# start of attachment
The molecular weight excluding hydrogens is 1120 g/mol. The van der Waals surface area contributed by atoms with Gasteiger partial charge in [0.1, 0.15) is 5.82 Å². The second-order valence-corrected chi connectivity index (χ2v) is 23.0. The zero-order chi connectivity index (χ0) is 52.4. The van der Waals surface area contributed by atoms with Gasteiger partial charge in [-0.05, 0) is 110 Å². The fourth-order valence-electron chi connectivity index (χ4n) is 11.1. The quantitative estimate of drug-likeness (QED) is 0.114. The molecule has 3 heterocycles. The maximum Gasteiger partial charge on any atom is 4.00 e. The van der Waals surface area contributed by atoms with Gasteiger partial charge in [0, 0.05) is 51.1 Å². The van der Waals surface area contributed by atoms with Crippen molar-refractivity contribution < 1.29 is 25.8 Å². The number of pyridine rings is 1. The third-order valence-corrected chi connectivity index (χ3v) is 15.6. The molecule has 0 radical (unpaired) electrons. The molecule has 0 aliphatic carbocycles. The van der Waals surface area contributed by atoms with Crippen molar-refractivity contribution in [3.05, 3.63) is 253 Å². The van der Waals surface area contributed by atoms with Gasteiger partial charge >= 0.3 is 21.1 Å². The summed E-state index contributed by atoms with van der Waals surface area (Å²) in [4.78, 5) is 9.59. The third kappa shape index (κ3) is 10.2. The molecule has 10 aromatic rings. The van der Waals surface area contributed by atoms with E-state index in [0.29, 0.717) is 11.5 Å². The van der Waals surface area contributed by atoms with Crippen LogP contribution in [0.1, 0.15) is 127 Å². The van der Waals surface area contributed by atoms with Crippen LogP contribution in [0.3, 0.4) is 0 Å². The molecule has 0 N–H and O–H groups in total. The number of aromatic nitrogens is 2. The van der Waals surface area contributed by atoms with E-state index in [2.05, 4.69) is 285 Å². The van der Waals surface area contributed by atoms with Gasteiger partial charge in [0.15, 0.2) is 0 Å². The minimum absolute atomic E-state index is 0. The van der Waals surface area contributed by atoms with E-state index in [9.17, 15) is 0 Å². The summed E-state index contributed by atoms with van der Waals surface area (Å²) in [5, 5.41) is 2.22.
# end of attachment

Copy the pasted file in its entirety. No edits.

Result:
The molecular weight excluding hydrogens is 1120 g/mol. The van der Waals surface area contributed by atoms with Gasteiger partial charge in [0.1, 0.15) is 5.82 Å². The second-order valence-corrected chi connectivity index (χ2v) is 23.0. The zero-order chi connectivity index (χ0) is 52.4. The van der Waals surface area contributed by atoms with Gasteiger partial charge in [-0.05, 0) is 110 Å². The fourth-order valence-electron chi connectivity index (χ4n) is 11.1. The quantitative estimate of drug-likeness (QED) is 0.114. The molecule has 3 heterocycles. The maximum Gasteiger partial charge on any atom is 4.00 e. The van der Waals surface area contributed by atoms with Gasteiger partial charge in [0, 0.05) is 51.1 Å². The van der Waals surface area contributed by atoms with Crippen molar-refractivity contribution < 1.29 is 25.8 Å². The number of pyridine rings is 1. The third-order valence-corrected chi connectivity index (χ3v) is 15.6. The molecule has 0 radical (unpaired) electrons. The molecule has 0 aliphatic carbocycles. The van der Waals surface area contributed by atoms with Crippen molar-refractivity contribution in [3.05, 3.63) is 253 Å². The van der Waals surface area contributed by atoms with Gasteiger partial charge >= 0.3 is 21.1 Å². The summed E-state index contributed by atoms with van der Waals surface area (Å²) in [4.78, 5) is 9.59. The third kappa shape index (κ3) is 10.2. The molecule has 10 aromatic rings. The van der Waals surface area contributed by atoms with E-state index in [0.29, 0.717) is 11.5 Å². The van der Waals surface area contributed by atoms with Crippen LogP contribution in [0.1, 0.15) is 127 Å². The van der Waals surface area contributed by atoms with Crippen LogP contribution in [0.3, 0.4) is 0 Å². The molecule has 0 N–H and O–H groups in total. The number of aromatic nitrogens is 2. The van der Waals surface area contributed by atoms with E-state index in [2.05, 4.69) is 285 Å². The van der Waals surface area contributed by atoms with Gasteiger partial charge in [0.15, 0.2) is 0 Å². The minimum absolute atomic E-state index is 0. The van der Waals surface area contributed by atoms with E-state index in [9.17, 15) is 0 Å². The summed E-state index contributed by atoms with van der Waals surface area (Å²) in [5, 5.41) is 2.22.